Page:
29 November 1920

18 William Street  ,

Cowley Road,



                My dearest Mother,

Thank you very much indeed for the cake and the washing on Friday, and for the stockings which arrived this morning.  I am so sorry to have missed writing to you yesterday, but the Bach Choir concert and the state of my inside kept me pretty well occupied, not to mention the fact that Arthur came to tea and did not depart until about 8.15 p.m.  The Concert was not quite as good as it might have been, for something happened to the Tenors, and they missed one lead altogether, and were rather faltering all through. The Basses started well by putting one of their elbows through a window with a loud crash just as we stood up to begin.  Moreover most of the soloists had colds, while the Tenor had a bad habit of jumping half bars when he felt inclined.  It must have been the weather, I think.  It was a horribly muggy day.

We have had rather an interesting week.  On Tuesday the Second Year gave a jolly good show in Hall – a One act Irish play by Yeats and a ballet.  The play was a first-rate piece of acting – really dramatic.  The ballet was screamingly funny.  Oxford life à la Russian ballet.  First the heroine rose from bed to slow music, danced round the room in pyjamas – admired herself in the mirror, and so forth.  Next a perfectly beautiful Matriculation scene, with chorus in caps and gowns, with short white ballet skirts, white blouses with short sleeves and little black bows.  They looked perfectly sweet.  The Principal did a sort of minuet with each candidate up to the Vice chancellor.  Enter the heroine – dance – the V. Ch. is struck – they dance, embrace and part for ever.  The next scene was a hockey match, the next the Cadena, the next dinner, the last a Cocoa, at which the heroine stabs all her friends and then commits suicide.  The surprise of the evening was the leading lady, who is normally a very young, rather awkward gamesy young woman, but who proved actually graceful and alluring, in true ballet fashion, with real abandon, without ever being either vulgar or futile.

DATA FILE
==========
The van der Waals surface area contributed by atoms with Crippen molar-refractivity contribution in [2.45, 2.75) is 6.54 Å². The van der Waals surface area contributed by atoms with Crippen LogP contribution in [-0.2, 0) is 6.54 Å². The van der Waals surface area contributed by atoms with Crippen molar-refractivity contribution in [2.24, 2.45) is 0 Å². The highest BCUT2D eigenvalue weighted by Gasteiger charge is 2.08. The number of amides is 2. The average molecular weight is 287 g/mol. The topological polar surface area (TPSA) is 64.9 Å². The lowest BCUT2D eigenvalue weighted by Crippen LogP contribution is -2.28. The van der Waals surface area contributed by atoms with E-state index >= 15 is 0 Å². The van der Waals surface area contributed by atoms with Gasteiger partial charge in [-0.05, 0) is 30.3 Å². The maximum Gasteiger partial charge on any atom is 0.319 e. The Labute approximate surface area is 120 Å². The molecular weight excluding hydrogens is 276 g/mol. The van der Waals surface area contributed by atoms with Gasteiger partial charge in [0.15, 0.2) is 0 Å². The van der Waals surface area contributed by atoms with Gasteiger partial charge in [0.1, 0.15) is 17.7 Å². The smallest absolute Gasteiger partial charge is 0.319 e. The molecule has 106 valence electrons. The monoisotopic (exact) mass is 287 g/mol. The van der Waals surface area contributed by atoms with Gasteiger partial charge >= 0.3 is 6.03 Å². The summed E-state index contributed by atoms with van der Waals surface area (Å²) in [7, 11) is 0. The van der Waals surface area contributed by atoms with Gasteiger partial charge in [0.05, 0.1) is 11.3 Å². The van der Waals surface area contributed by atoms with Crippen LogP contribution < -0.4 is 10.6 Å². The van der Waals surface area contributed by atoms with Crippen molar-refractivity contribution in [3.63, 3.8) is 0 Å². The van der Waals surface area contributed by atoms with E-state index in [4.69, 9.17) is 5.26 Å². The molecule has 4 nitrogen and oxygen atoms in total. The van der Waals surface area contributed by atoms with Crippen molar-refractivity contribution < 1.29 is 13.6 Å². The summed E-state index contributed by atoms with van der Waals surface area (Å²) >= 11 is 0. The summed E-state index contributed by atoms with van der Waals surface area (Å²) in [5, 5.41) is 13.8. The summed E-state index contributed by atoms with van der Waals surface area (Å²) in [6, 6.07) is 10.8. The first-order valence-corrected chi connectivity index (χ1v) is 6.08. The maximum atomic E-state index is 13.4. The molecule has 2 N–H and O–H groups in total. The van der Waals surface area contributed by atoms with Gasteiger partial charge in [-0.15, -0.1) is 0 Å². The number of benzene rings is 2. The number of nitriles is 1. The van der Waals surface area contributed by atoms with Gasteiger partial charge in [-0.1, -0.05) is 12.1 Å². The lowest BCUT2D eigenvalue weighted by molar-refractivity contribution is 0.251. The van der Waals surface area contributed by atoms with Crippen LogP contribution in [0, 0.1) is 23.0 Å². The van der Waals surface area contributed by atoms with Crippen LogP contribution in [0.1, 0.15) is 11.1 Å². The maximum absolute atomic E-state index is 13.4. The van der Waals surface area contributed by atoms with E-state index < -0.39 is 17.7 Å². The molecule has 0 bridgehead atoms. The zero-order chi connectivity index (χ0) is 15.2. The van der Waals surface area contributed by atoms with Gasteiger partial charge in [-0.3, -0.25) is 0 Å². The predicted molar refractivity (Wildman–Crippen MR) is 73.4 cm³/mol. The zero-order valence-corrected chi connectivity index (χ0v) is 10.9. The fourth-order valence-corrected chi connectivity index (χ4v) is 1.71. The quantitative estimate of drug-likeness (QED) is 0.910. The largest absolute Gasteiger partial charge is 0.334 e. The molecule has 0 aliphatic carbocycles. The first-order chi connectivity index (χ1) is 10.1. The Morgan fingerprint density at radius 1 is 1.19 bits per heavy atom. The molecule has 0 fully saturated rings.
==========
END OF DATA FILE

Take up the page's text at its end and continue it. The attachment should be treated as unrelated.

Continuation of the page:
On Thursday Mr Weir came to tea, and proved most extraordinary interesting, as he is a psycho-analyst among his other accomplishments, besides being an extraordinarily sound man.  The upshot of this was that Joyce and Doris received invitations to his dance on Friday.

By the way, could I have my party undies for Friday? – i.e. one pair of knickers with lace, one petticoat, and a clean pair of combs.

Saturday is rather awkward.  I have a class at 10.0 which is never over till 11.30, and am rowing in the Eight at 9.0.  I want to get a bath sometime that morning.  The earliest train I could catch would be the 1.5, arriving Paddington 3.30, but there is a better one at 2.25 arriving 3.50.  Now if I sent my box off from here on Friday, and booked my byke at Paddington, could I go straight to Leytonstone with a suitcase, my own attaché case and violin, if somebody met me?  My evening clothes being in the suit-case.  I could take the Tube from Paddington to Liverpool Street.

I have at last got some money out of the Govt – only £7 so far, but enough to pay my way with, and come home on.  I enquire about the rest later.

Goodbye till Saturday – I am much entangled with Heredity at the moment – Mendel’s Laws2, and so forth – most fascinating.  Much love to Daddie and Max.  I will bring his socks with me.  I am to put in a fortnight’s teaching from Monday next, but Miss Talbot has not fixed on the school yet.

Your loving daughter,


In pencil added after her signing off:  ? Notes for a telegram? –


                18 William St

                                Cowley Road


Will meet three fifty


1The Cadena, in the Cornmarket – one of a chain of coffee houses.

2Mendel’s Laws – the theories of a Nineteenth Century monk, largely ignored at the time but taken up later and forming the early basis of an understanding of heredity.

Next letter to be posted on 20 January 2018.


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